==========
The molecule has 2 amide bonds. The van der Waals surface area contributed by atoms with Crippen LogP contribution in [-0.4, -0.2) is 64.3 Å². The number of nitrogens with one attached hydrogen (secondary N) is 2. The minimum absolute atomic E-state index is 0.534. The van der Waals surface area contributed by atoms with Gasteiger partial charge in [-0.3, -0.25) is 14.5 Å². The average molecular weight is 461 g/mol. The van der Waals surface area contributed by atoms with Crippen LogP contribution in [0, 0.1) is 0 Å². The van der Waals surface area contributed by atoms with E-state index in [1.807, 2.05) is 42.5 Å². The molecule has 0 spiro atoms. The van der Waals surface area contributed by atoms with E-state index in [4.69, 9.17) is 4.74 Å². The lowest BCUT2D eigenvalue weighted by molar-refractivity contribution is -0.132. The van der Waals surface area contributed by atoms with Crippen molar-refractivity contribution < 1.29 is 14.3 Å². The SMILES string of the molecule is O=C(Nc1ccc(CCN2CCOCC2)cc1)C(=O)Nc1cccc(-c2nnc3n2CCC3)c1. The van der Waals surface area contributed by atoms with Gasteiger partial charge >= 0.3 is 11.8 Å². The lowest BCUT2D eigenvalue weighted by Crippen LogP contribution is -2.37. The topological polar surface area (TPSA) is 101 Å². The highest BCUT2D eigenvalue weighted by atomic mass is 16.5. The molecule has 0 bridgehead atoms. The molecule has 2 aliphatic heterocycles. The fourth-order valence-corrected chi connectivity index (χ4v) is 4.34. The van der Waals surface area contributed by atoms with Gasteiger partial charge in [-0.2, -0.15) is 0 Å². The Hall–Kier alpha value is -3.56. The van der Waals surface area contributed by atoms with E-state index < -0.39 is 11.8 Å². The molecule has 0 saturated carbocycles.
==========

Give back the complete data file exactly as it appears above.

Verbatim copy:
The molecule has 2 amide bonds. The van der Waals surface area contributed by atoms with Crippen LogP contribution in [-0.4, -0.2) is 64.3 Å². The number of nitrogens with one attached hydrogen (secondary N) is 2. The minimum absolute atomic E-state index is 0.534. The van der Waals surface area contributed by atoms with Gasteiger partial charge in [-0.3, -0.25) is 14.5 Å². The average molecular weight is 461 g/mol. The van der Waals surface area contributed by atoms with Crippen LogP contribution in [0, 0.1) is 0 Å². The van der Waals surface area contributed by atoms with E-state index in [1.807, 2.05) is 42.5 Å². The molecule has 0 spiro atoms. The van der Waals surface area contributed by atoms with E-state index in [4.69, 9.17) is 4.74 Å². The lowest BCUT2D eigenvalue weighted by molar-refractivity contribution is -0.132. The van der Waals surface area contributed by atoms with Crippen molar-refractivity contribution < 1.29 is 14.3 Å². The SMILES string of the molecule is O=C(Nc1ccc(CCN2CCOCC2)cc1)C(=O)Nc1cccc(-c2nnc3n2CCC3)c1. The van der Waals surface area contributed by atoms with Gasteiger partial charge >= 0.3 is 11.8 Å². The lowest BCUT2D eigenvalue weighted by Crippen LogP contribution is -2.37. The topological polar surface area (TPSA) is 101 Å². The highest BCUT2D eigenvalue weighted by atomic mass is 16.5. The molecule has 0 bridgehead atoms. The molecule has 2 aliphatic heterocycles. The fourth-order valence-corrected chi connectivity index (χ4v) is 4.34. The van der Waals surface area contributed by atoms with Gasteiger partial charge in [-0.2, -0.15) is 0 Å². The Hall–Kier alpha value is -3.56. The van der Waals surface area contributed by atoms with E-state index < -0.39 is 11.8 Å². The molecule has 0 saturated carbocycles.